To a casual observer, a dancer’s movements may appear to be guided wholly by the melodic tones and rhythmic beat of the accompanying score.  Gesture, however, is only a small piece of the story, explains Sheron Wray, UCI assistant professor of dance.   

“Dance is an interpretation of culture, a portrayal of history and a barometer of local sensibilities,” she says.  “Dancers carry words with their movements, and in order to convey a story, they must first know and understand its nuances.”

For the past year, she has been working with an interdisciplinary group of UCI scholars interested in the story of Ghana, West Africa, from its history, language and cultural connections to the U.S. to its present day attention as the focus of celebrity humanitarian interest.  The group includes undergraduates and graduate students as well as recent alumni and faculty from the arts, computer sciences, humanities, public health and social sciences.  Together, they will be heading to the University of Ghana August 14 to September 5 where they will use dance as their gateway for studying and experiencing the country first hand.

“In Africa, dance is an integral part of the community,” says Krystal Pires-Patch, a fourth year UCI dance major. She is part of the 17-member UCI student dance group that will be practicing and performing alongside its Ghanaian university counterparts.

For Pires-Patch, the trip will be her first to Africa and represents a unique learning opportunity as she and the other current students have been pursuing formal research on different facets of African culture. 

“I’m really looking forward to seeing first hand how dance is embodied and reflected in their local culture and how this differs from the U.S.,” she says.

For the faculty involved, the project is both a teaching and learning opportunity. 

“Africa is commonly, and often mistakenly, thought of as a place that needs saving and a place that we act upon rather than with,” says Cecelia Lynch, professor of political science and director of the Center for Global Peace and Conflict Studies.  Her research on humanitarian efforts and their local impact – an issue through which Ghana has gained international attention – indicates that outside help can sometimes cause more harm than good. As a mentor and lecturer with the project, Lynch will be traveling with the group to take part in a discussion series with Ghanaian scholars to learn about the current state of the region and how collaboratively designed humanitarian efforts may positively impact the area.  She and others from the group plan to share their experiences upon their return via her research center’s Critical Investigations into Humanitarianism in Africa blog.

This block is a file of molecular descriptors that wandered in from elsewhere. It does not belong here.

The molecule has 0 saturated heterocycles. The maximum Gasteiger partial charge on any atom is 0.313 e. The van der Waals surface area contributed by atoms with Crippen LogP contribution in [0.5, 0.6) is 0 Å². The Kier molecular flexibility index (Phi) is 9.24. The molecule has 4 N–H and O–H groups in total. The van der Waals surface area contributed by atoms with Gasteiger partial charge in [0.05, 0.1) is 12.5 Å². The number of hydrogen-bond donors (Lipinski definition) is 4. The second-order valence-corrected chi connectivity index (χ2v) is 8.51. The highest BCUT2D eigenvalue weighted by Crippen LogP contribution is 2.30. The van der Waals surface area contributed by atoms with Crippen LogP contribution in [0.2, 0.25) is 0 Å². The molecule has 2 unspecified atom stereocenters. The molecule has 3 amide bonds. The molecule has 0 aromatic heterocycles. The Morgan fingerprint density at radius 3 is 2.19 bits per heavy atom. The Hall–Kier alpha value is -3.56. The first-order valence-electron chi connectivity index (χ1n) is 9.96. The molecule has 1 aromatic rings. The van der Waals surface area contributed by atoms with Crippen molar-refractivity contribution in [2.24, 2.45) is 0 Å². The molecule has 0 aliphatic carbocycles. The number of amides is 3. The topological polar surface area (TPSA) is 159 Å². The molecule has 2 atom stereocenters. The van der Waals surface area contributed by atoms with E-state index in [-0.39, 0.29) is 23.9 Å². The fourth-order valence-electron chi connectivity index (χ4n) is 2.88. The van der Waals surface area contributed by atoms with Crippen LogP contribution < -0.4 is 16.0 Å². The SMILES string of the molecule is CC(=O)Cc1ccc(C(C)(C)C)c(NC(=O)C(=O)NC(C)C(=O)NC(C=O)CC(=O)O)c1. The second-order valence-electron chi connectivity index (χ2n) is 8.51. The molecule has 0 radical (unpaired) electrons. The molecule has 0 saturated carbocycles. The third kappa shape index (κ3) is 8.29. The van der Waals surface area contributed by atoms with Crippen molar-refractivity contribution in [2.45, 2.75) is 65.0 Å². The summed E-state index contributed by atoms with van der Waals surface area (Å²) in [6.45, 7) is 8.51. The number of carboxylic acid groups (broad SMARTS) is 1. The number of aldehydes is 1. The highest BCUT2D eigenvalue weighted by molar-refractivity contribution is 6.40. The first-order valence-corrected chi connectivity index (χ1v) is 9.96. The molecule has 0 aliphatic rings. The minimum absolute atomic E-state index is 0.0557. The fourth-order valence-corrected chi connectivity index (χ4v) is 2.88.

Included among the group’s stops will be a visit to the Cape Coast, an area infamous for two historic landmarks - Elmina’s Castle and Cape Coast Fort.  The large structures constructed in the 1400s served as the final stopping point for Africans being exported to America to serve as slaves.  Now UNESCO World Heritage sites, the area has become an international tourist attraction.
“It’s hard to explain the overwhelming reaction you get when seeing the structures,” says Jessica Millward, assistant professor of history.  A scholar of African American history and slavery, she has visited the region and has been helping the group prepare for the trip by providing historical perspective and advice on research approaches for the students’ individual projects. 

She is also helping the group learn a few Ghanaian terms that may come in handy on their trip.  One of her favorites is “sankofa,” a word which she says translates as “go seek and return.”

The concept is one that all involved with the project hope will be embraced through their work as they establish a lasting partnership and exchange with the University of Ghana.  Their ultimate goal will be to create the Cape Coast Performing Arts and Media Institute where UCI and Ghanaian scholars can work together in continued formal study and performance. 

“The axis between the U.S. and the African continent is palpable in culture, language, gesture and especially production, in everything from stage to screen to popular music,” says Wray.  “Collaborations which cross borders are important opportunities for learning, and we hope to come back, tell our stories, and trigger others to study internationally.”

Photo: Members of INSIGHT Jazz Dance Ensemble, directed by Sheron Wray, perform "Nommo" at the faculty dance show at UC Irvine, Dance Visions.  Courtesy of Lisa Bates, UCI dance graduate student


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